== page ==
When the U.S. Coast Guard Cutter Sedge left Homer in 2002, some thought that after more than 20 years the ghosts that haunted the trusty buoy tender every Halloween would go with them. Perhaps the spirits would bring new frights to the brave Nigerian sailors who received the ship after she was decommissioned.
The ghosts had other ideas.
Combining his Boston roots with his love of running, Homer resident Mike Illg is aiming for a prize more important than crossing the finish line. The community is invited to join Illg in his cause: raising funds for the Children’s Tumor Foundation. His goal is $4,000 to help researchers find a cure for neurofibromatosis.
“Specifically, I am running on behalf of an affable, 14-year-old young man, Leo Ogle, for the Children’s Tumor Foundation,” Illg wrote in a letter inviting others to join in his support of the Homer teenager.
Some mariners might think they’ve put a few miles on their engines this summer, but bragging rights in the harbor go to the workhorse of the U.S. Fish and Wildlife Service, the R/V Tiˆglaˆx. Just back last Friday from her five-month season, the research and transport ship that patrols the Alaska Maritime National Wildlife Refuge pegged 16,425 miles on her odometer.
It was shoulder-to-shoulder, plate-to-plate and cup-to-cup at Wasabi’s on Saturday for the first Taste of Homer, with 19 participating vendors offering tastes of everything from Jakolof Oyster Company’s fresh oysters to the delicate rosewater and cream cheese-filled pizzelles created by Red Bird Sweets.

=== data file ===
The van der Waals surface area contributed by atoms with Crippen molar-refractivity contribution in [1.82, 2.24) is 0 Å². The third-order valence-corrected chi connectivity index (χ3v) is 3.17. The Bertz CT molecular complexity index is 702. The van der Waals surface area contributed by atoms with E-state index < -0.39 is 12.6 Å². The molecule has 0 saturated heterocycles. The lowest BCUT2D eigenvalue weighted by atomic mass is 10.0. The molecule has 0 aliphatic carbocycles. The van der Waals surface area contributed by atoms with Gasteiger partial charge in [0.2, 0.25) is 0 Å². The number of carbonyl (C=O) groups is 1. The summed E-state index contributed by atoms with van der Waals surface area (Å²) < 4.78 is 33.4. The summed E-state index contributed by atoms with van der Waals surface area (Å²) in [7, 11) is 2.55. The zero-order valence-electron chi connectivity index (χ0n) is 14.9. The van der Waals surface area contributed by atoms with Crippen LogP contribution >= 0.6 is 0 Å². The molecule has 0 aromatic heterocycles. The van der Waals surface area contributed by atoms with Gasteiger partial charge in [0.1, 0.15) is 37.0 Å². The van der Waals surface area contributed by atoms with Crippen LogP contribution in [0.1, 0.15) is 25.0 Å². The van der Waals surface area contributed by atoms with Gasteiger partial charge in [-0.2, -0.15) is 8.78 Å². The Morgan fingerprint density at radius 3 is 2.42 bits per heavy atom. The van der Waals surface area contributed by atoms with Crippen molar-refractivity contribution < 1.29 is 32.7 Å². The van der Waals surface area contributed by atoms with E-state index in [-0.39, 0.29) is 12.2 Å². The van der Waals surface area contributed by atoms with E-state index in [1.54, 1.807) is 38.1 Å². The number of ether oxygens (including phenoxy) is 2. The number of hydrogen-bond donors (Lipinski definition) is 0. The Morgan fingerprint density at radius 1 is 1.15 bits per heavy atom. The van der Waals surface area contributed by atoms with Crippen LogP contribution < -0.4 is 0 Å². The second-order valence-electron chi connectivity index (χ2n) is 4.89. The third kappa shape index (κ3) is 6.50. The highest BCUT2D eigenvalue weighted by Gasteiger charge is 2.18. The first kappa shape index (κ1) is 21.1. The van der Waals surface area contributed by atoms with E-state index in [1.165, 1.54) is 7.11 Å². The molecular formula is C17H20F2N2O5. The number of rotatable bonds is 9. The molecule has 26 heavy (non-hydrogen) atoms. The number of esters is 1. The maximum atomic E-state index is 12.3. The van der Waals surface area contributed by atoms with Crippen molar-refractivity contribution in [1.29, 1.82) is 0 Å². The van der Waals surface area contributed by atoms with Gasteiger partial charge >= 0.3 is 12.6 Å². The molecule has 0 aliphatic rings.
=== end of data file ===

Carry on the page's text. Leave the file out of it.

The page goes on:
“This is a way to promote Homer,” said Colt Belmonte, who, along with his wife Dali Frazier, owns Wasabi’s. In the midst of the crowd, Belmonte was stopped by guests thanking him for opening up the East End Road restaurant for the event.
The autumn equinox was set ablaze with Homer’s annual burning basket on Sept. 15. The mythical tale all began in response to a project by artist and naturalist, Mavis Muller.
In 2004, Muller received a grant from the Alaska State Council on the Arts to travel to Nevada and participate with a team of artists under the direction of artist/architect David Best. Together, the team built a massive, interactive, impermanent, fire-art installation for Burning Man.
Look at a dog face-to-face and what stands out? Its nose. Put a dog in a new environment and what does it do? Starts sniffing. Put two dogs together and what kicks in? Their sense of smell.
If humans’ best friends are dogs, dogs’ best friends are their noses. That, in a nutshell, is what canine nose work is all about. Inspired by the training of and work with detection dogs, nose work is the search and scent activity for all dogs and their human companions.